New Mexico weighs options as online schools falter
SANTA FE, N.M. (AP) — New Mexico state lawmakers expressed dismay at lagging academic results and spending practices at online charter schools on Tuesday, as education regulators seek to de-authorize the state’s largest school devoted to teaching over the internet.
A panel of lawmakers received a new study from two legislative agencies showing that the three so-called virtual charter schools in New Mexico provide lower academic achievement in general than classroom-based schools — even though the online schools enroll fewer at-risk students from impoverished, non-English speaking families.
The study tracked academic results, school finances and governance at charter schools that oversee some 2,150 students across the state where students receive all their instruction online rather than in classrooms.
It found math and reading proficiency lagged behind averages at brick-and-mortar schools. Far fewer instructors and counselors were available per student at online schools, though they receive equal per-student state funding and sidestepped expense for maintaining classrooms and other buildings. About one-in-10 students achieved math proficiency at one online school.
Republican Sen. Craig Brandt of Rio Rancho said online schools should be able to help students in remote, rural settings where students might otherwise commute for three or four hours a day.
“It’s costing us a lot of money to get very poor results,” he said.
Beyond New Mexico, the debate over the future of virtual schools has received renewed attention since the appointment of Education Secretary Betsy DeVos, an online charter investor and advocate who sees them as a valuable option for students.
New Mexico education authorities last week took steps to de-authorize and defund the largest online school, Santa Fe-based New Mexico Connections Academy, because of faltering academic achievement among students, along with concerns about truancy. About 1,350 students across the state were enrolled in the school as of last year.
Analysts with the nonpartisan Legislative Finance Committee and Legislative Education Study Committee also raised concerns about academic performance and spending at New Mexico Virtual Academy, which serves about 500 students in grades 6-12 and is overseen by Carlsbad Municipal Schools, and Pecos Connections Academy, which serves K-12 students and is supervised by Carlsbad Municipal Schools.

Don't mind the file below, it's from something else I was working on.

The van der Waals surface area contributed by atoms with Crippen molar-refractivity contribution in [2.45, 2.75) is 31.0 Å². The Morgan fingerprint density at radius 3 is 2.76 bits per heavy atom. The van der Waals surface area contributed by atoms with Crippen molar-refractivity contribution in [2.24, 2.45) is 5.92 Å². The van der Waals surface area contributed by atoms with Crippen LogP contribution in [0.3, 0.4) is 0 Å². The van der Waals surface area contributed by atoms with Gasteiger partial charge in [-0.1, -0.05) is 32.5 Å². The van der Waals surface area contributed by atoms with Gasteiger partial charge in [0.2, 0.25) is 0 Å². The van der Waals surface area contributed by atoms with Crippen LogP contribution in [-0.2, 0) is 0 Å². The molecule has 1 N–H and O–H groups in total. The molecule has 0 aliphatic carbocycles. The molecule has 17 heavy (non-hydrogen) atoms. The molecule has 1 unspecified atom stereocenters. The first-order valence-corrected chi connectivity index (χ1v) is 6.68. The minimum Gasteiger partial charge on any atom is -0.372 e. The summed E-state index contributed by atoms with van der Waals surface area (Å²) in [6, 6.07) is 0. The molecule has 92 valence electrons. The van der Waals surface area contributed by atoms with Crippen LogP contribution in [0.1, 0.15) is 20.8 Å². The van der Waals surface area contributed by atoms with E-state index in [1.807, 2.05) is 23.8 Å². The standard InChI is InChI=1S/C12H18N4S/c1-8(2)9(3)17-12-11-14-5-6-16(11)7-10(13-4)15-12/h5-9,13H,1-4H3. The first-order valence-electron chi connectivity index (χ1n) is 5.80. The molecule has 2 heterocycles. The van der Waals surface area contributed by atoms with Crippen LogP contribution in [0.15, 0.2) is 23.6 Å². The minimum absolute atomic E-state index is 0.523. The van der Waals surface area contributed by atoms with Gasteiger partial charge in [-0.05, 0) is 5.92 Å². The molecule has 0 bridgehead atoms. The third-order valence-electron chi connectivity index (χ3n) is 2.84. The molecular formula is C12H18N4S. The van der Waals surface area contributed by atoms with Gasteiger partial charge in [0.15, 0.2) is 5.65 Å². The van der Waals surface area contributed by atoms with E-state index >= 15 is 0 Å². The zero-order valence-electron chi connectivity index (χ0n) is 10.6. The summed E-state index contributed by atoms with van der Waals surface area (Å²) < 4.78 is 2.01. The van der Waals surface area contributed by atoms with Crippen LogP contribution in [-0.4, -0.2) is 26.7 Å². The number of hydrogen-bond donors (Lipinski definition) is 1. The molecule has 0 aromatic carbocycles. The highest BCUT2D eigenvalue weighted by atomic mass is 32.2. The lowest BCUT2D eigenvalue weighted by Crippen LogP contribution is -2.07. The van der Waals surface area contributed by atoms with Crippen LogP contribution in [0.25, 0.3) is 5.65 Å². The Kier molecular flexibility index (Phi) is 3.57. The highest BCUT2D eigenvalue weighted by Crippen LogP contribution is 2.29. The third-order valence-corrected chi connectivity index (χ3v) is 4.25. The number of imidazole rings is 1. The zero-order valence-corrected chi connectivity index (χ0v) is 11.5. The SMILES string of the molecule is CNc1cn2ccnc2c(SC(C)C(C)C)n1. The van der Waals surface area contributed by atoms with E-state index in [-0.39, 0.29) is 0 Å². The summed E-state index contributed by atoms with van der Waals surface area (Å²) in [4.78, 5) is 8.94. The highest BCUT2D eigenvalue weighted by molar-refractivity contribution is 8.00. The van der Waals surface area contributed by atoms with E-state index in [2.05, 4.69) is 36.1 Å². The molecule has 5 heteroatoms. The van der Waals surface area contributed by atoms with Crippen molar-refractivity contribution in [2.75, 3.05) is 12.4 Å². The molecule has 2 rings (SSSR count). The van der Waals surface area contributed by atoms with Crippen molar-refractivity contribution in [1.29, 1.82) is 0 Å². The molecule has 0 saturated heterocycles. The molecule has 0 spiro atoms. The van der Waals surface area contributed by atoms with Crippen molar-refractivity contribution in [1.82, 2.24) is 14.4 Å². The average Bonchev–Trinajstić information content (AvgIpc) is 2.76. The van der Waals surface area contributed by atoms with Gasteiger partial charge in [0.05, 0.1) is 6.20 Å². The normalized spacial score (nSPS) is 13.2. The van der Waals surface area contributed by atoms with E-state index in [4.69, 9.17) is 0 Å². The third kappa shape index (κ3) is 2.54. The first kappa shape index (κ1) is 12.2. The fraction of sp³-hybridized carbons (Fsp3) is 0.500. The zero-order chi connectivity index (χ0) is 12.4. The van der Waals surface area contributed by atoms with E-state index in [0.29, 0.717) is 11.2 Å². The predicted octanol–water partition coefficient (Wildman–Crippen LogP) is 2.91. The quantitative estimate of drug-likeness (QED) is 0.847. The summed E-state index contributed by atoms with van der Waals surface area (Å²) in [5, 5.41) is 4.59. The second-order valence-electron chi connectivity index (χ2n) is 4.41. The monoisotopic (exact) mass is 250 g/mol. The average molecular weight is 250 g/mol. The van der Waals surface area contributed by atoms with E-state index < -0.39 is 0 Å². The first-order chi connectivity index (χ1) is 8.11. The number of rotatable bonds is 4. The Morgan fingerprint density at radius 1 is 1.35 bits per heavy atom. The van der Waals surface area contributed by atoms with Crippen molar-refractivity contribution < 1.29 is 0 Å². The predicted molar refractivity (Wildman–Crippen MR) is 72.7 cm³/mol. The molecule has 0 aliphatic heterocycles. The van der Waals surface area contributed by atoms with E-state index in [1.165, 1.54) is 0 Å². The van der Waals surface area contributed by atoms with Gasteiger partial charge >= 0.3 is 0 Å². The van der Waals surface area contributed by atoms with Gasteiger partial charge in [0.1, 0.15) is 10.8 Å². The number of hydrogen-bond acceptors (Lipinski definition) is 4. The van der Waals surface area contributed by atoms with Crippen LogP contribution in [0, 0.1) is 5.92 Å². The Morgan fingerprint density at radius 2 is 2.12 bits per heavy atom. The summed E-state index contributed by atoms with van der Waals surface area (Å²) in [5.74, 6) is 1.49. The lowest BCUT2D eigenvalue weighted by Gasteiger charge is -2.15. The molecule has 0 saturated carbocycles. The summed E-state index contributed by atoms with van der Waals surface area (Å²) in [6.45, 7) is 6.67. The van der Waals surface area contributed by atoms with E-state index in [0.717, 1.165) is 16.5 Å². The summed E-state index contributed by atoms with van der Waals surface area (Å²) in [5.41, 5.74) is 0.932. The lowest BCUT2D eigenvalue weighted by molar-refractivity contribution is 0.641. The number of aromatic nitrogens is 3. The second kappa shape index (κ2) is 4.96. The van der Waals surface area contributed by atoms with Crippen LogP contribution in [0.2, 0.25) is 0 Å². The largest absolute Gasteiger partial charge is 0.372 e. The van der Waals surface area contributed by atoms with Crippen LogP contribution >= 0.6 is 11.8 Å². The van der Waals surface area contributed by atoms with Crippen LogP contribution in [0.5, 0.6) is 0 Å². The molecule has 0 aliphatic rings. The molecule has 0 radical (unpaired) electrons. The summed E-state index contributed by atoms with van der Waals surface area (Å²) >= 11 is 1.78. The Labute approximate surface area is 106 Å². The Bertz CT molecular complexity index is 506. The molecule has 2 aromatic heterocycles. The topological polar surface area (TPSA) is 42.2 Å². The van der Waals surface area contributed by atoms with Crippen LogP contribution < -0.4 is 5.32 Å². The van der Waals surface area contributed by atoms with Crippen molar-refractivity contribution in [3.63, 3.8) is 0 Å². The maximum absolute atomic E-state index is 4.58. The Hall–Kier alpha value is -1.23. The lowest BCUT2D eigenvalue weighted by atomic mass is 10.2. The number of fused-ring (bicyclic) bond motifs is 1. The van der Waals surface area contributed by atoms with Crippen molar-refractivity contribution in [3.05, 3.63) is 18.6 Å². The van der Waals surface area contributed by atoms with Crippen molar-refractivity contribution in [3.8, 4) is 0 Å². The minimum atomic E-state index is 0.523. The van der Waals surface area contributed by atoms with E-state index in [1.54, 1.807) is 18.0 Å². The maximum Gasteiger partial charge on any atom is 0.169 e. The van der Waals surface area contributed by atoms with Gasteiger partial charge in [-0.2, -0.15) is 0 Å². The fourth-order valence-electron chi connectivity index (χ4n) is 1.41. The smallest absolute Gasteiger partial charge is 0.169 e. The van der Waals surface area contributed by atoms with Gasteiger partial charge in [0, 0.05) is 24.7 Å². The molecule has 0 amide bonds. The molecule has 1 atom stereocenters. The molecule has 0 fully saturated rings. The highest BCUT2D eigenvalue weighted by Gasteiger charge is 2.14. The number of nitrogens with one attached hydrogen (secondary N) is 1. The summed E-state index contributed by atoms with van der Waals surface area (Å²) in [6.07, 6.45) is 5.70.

The study highlighted reliance on for-profit curriculum providers, and the potential influence of those companies on day-to-day education decisions in a state that prohibits for-profit schools.
Without competitive bidding, the three virtual charter schools sent $7.5 million during the fiscal year ending in June to Virginia-based K12 Inc. and Maryland-based Connections Education, a unit of Pearson, the study found.
“That means that half of the money they’re getting goes to these for-profit companies, and we’re really don’t know what we’re getting,” said Nathan Eckberg, a program evaluator for the Legislative Finance Committee.
He said the contract between New Mexico Virtual Academy and K12 gave the contractor control over hiring and firing decisions at the school. The school said K12 never exercised that authority.
Sen. Bill Soules, a Democrat from Las Cruces, faulted education officials with the administration of GOP Gov. Susana Martinez for lax enforcement of procurement regulations.
“It just seems to me there’s been a whole lot of ‘look the other way,’” he said.
Katie Poulos, a division director overseeing virtual charters at the Public Education Department, emphasized that primary responsibility over online school governance falls to local school districts or New Mexico’s elected state charter school commission, the Public Education Commission.
Soules told Poulos that her agency overruled the charter-school commission when it refused in 2011 to authorize the startup of New Mexico Connections Academy.
Proposed legislation stalled this year that would have automatically closed poorly performing virtual charter schools and reduced funding to reflect money saved by schools without campuses.